By the way I got out the truth I should tell
They're turning the poor folks all out of hell
This to make room for the rich wicked race
For there is a great number of them in that place
And the coal-owners are the next on command
To arrive in hell as I understand
For I heard the old devil say as I come out
The coal-owners all had receiveth their out
Then how does the devil behave in that place
Oh sir, he is cruel to the rich wicked race
He's far more crueller that you can suppose
Even like a mad bull with a ring thro' his nose
Good woman, say he, I must bid you farewell
You give me a dismal account about hell
If this be all true that you say unto me
I'll be home like a whippet with my poor men agree
If you be a coal-owner, sir take my advice
Agree with your men and give them full price
For if you do not and know very well
You'll be in great danger of going to hell!
87. We Won't Forget (Comrades for Life) (by Paul Mackney 1985) (with guitar chords)

Am FAm
We'll always remember the year of the strike
Dm Am
And the fifth day of March eighty five
Gm C Am
They can say that we lost, they can say what they like
Dm F E
But we had the time of our lives
F Am F Am
And we've no regrets, we've no regrets
Dm Am
The flame continues to burn
F Am F Am
And we won't forget, we won't forget
Dm E Am
United we will return
We all fought together, women and men
To stop them closing down the mines
If we had our time over we'd do it again
And be quite sure we'd be ready next time
The congress house traitors had promised for years
Their support would be second to none
You could hear their hearts bleed, you got drowned in their tears
But precisely nothing was done
We marched in the streets till we blistered our feet
We withstood the full force of the law
The miners united, they'll never defeat
We sang till our voices were raw
With their truncheons and horses they opened our eyes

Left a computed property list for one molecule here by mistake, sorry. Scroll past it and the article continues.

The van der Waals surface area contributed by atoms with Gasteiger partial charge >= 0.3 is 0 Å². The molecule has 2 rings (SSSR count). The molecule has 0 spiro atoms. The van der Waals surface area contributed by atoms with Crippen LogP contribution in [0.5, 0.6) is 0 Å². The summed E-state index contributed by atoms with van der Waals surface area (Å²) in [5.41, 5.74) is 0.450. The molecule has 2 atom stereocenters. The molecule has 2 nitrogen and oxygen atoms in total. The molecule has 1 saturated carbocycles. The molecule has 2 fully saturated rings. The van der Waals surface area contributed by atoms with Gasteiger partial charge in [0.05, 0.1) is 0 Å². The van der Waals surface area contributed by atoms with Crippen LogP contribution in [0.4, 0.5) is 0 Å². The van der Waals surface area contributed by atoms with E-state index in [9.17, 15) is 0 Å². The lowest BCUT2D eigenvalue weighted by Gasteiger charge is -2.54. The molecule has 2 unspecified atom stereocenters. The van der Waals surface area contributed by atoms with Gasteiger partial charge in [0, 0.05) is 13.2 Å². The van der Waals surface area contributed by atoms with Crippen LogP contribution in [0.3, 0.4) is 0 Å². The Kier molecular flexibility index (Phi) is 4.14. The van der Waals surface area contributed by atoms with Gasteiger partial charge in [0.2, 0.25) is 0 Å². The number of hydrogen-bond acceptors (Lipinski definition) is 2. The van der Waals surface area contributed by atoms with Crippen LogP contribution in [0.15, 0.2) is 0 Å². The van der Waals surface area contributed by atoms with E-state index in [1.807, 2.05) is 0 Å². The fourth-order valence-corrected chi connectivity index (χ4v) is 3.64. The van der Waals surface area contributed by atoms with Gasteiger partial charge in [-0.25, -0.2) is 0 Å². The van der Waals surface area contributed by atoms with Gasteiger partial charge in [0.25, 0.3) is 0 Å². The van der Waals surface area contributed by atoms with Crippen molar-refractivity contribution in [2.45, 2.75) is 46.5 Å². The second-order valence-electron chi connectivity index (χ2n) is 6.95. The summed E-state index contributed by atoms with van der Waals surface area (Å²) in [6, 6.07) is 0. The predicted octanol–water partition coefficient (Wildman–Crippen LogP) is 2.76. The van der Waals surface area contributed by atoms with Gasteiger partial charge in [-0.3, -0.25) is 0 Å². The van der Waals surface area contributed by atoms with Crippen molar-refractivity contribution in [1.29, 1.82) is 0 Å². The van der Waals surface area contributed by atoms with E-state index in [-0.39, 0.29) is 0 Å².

You hold on to what you can defend
Comrades in struggle are comrades for life
And stand solid and true to the end
The smug commentators can peddle their lies
We're proud that we formed picket lines
We'll build the resistance and we'll organise
And we'll have the bastards next time

And we've no regrets, we've no regrets
The flame continues to burn
And we won't forget, we won't forget
United we will return
88. Miners` Strike 1984 (by J. R. Jump)(George Jackson, a Cowdenbeath miner, was killed outside Corbera, Spain,in August 1938, whilst serving in the International Brigades.)

I was close behind you, Geordie
when a fascist bullet ended your short life
a life blackened and scarred at the coal-face
From that moment, Cowdenbeath and Corbera were twinned towns
Scotland and Spain were linked by ties of blood
the blood, rich and red
that you shedhigh on a parched mountain
If you were alive today, Geordie
I know where you would befor you were always a front-line fighter
Not for you the snug safety of the rear
not for you the hanging back when others went forward
not for you the hesitation, the doubt that breeds fear
Maybe I would have seen you on TV
in the front line of fire
being clubbed by a mounted policeman
or dragged, arms twisted, to the black maria
Maybe I would have seen you lying dead
not outside Corbera where you were hit
by a fascist bulletbut outside a strike-shut pit
Today, Geordie, your comrades are fighting freedom's battle over again carrying on the fight we fought in Spain